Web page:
A baby’s ability to recognize their mom’s scent is what helps these five incredible things happen when a lovey has mom’s scent. As a mom, I am well-versed in the practical reasoning behind my kids’ desire to snuggle with a lovey — they definitely helped to keep my kids calm as babies and toddlers. While I had definitely heard the advice to apply my scent to their lovey for extra comfort, I never knew just how my own scent on their lovey impacted them until now.
1. Your Child Will Feel Extra Comforted
“There is ample research showing that newborn babies are drawn to their mother’s milk (and even their mother’s colostrum during the perinatal period). The emotional attachment becomes stronger as the newborn baby associates these flavors and scents with the warmth and comfort of nursing,” Mintz explains. When a lovey has this same scent, those feelings of comfort can occur even without mom being present.
Even babies who are not breastfed can associate feelings of comfort with a lovey that bears mom’s scent. “For caregivers who do not nurse (including fathers), their newborn may start to associate his or her caregiver’s body odor with the warmth and comfort of bottle-feeding, snuggling, or being rocked,” Mintz says.
Because a lovey with a mom’s scent can bring comfort in stressful situations, it is important to make sure you have a backup lovey on hand just in case your child’s main lovey gets misplaced to avoid a meltdown of epic proportions.
2. Good Feelings Can Be Triggered
Have you ever gotten a whiff of your favorite perfume or a food you love and felt your mood immediately lift? You can thank science for this, according to Mintz. “The sense of smell is closely connected with emotion and memory,” Mintz explains. “The olfactory bulb has direct connections to parts of the brain that are strongly associated with emotion and memory (the amygdala and the hippocampus). For this reason, it’s quite common for a smell to trigger a vivid memory, an emotional response, or a memory with a strong emotional component.”
When you give a fussy baby a lovey that has mom’s scent, you might notice that they calm down pretty quickly. This is in part thanks to the good feelings that can be triggered by smelling a lovey with mom’s scent.
3. Your Child May Fall Asleep More Easily
“While I am not aware of any research indicating that sleeping alongside a caregiver’s scent can improve a baby’s sleep, I believe that the scent can be reassuring and comforting to a baby and that the scent might help a baby fall asleep,” Mintz tells Romper.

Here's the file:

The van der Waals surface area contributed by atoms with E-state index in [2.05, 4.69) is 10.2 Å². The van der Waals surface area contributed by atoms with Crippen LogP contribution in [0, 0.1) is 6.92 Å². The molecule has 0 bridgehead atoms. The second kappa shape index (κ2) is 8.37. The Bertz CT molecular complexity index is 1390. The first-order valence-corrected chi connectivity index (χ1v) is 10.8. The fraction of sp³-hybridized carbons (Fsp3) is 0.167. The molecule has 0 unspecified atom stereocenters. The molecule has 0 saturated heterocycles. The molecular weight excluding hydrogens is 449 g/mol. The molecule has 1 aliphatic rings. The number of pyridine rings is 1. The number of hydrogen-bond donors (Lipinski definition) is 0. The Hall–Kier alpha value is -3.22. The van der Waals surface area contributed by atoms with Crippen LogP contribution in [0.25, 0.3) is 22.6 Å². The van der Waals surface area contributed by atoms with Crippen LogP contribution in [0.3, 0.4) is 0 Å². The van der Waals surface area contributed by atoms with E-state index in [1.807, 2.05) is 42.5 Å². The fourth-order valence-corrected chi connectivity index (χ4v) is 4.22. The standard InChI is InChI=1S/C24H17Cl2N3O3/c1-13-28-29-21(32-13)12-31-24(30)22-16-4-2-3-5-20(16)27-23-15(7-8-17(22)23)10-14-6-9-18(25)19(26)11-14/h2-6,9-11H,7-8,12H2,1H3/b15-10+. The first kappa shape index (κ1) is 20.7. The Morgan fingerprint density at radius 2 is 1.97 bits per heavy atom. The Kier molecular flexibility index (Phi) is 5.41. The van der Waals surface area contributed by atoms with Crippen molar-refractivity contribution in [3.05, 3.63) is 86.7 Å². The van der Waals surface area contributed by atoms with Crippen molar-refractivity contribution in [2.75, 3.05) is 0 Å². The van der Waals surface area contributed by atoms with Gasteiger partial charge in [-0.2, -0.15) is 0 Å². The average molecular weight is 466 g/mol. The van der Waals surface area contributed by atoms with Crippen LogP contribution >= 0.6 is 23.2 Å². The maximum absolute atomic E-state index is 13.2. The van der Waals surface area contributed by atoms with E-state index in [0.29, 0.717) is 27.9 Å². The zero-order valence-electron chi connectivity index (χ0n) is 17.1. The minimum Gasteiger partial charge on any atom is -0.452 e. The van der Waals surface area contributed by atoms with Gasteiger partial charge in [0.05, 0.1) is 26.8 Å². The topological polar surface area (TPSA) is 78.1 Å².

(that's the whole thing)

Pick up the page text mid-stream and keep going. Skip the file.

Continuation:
Anecdotal evidence that a lovey with a mom’s scent will help a baby fall asleep easily can be found in threads on mom groups across the internet, such as on the What To Expect forum. It’s one of those tricks of the trade that you don’t necessarily learn until you have a baby who is having a hard time falling asleep. “I think that the scent can be particularly soothing later in infancy (i.e. well after the newborn period), as parents begin to introduce sleep-training techniques,” Mintz says. “A baby who is accustomed to being rocked or nursed to sleep might find the scent soothing.”
If you’ve ever attempted to leave your child somewhere new where you won’t be nearby, you may have experienced the crying and anxious feelings that can sometimes surface in kids who are experiencing something new without mom or dad around. This type of separation anxiety can be quelled with some comfort in the form of a lovey with mom’s scent on it.
“As times passes, a young infant may start to associate the scent of a caregiver with the feeling of being safe and secure. Some parents even make an effort to put their scent onto a lovey, blanket, or stuffed animal so that their baby can smell them even when they are not around,” Mintz says.
5. Your Child Is Developing Emotional Independence
Loveys are also referred to as transitional objects due to the fact that they allow a child to more easily transition from one event to another, which is especially true when the object has a scent connection. When a child uses a lovey with mom’s scent to help soothe themselves, they are actually doing the hard work of developing emotional independence.
“In toddlerhood, a transitional object can help a toddler tolerate unfamiliar or new people or new situations without relying on as much physical support (such as being held, carried, or hugged) as infants often need,” Mintz says. “Most importantly, a transitional object reflects a step in the direction of more emotional independence; although the child does not feel alone (because she or he has the transitional object), she or he is ultimately the one doing the work of settling, soothing, calming down, etc.”
Dr. Michael Mintz, Clinical Psychologist at Children’s National Hospital